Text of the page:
subhedral


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subhedral

[¦səb¦hē·drəl]
(mineralogy)
Pertaining to an individual mineral crystal that is partly bounded by its own crystal faces and partly bounded by surfaces formed against preexisting crystals.
Descriptive of a crystal having partially developed crystal faces.
McGraw-Hill Dictionary of Scientific & Technical Terms, 6E, Copyright © 2003 by The McGraw-Hill Companies, Inc.
References in periodicals archive ?
In Figure 5, there are particles with crystalline habit of the subhedral to euhedral type with well-defined plans; these could correspond to kaolinite (Figure 5(a)), dickite (Figure 5(b)), and illite (Figure 5(c)) in aggregate form.
The zircon crystals occur as subhedral to euhedral grains up to 100 [micro]m in diameter that mostly are in contact with other accessory minerals, such as Fe-Ti oxides, apatite, and xenotime, and exhibit oscillatory zoning (Fig.
Hence, this subhedral zircon is more complicated to interpret (see below).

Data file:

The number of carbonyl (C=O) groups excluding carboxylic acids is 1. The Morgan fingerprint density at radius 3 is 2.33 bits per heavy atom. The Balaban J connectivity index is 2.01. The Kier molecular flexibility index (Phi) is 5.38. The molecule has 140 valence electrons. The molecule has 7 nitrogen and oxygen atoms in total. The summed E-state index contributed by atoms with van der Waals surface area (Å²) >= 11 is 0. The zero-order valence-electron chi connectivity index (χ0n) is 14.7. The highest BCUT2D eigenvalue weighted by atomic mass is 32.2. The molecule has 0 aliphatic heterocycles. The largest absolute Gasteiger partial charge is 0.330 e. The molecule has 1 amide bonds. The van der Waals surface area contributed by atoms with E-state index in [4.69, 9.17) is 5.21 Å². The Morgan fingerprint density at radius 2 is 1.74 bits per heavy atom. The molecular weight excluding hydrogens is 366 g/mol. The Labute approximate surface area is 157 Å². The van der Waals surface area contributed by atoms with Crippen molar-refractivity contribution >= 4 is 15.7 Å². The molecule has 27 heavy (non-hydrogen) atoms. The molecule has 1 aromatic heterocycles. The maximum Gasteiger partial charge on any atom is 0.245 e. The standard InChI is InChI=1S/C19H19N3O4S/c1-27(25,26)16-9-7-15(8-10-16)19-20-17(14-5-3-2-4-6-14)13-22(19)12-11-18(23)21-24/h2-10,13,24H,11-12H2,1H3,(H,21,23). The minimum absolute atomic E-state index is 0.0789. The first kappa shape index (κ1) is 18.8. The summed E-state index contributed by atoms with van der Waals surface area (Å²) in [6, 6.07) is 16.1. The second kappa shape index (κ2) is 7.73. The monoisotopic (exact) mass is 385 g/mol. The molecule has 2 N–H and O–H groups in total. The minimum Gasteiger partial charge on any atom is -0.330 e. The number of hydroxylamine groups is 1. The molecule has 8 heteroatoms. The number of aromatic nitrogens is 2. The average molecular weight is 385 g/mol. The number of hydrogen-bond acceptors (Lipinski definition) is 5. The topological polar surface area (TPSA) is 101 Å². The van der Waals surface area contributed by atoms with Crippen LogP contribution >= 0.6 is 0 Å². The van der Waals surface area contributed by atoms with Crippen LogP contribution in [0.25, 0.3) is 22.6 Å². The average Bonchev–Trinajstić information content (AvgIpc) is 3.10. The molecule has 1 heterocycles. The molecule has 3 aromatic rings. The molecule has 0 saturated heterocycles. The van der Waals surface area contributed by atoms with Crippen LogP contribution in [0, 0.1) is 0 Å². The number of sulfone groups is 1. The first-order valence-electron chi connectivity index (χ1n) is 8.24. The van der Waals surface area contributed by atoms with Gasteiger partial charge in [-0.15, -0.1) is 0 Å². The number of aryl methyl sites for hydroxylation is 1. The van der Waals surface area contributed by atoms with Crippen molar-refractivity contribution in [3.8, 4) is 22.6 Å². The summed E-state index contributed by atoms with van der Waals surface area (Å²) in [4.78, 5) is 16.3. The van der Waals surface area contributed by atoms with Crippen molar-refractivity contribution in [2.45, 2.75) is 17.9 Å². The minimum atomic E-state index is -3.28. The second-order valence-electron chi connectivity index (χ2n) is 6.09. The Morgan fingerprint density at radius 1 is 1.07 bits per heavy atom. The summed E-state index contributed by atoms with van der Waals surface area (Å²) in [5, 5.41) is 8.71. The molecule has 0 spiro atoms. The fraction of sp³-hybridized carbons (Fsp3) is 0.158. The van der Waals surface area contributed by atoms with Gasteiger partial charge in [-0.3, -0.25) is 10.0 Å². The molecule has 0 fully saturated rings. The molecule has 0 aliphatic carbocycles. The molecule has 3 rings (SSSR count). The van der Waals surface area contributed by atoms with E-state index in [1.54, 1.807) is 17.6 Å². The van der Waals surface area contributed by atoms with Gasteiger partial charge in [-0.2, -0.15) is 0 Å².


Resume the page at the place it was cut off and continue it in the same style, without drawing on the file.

The coarse fraction of the samples was composed of euhedral and subhedral angular grains, mainly quartz, feldspars and plagioclases, with a small proportion of shards of acid volcanic glass, phytoliths, and mica and pyroxene grains.
The plagioclases are euhedral to subhedral that show evidences of fracture and breakage.
Pyrolusite minerals develop in small veins and characteristic with anhedral and subhedral cutaways.
Minor disseminated subhedral to euhedral magnetites are common in the area, dominantly appears in chlorite-schist (Figure 3(d)).
One is in the form of subhedral to euhedral crystals and second is in the form of intraclasts of dolomite.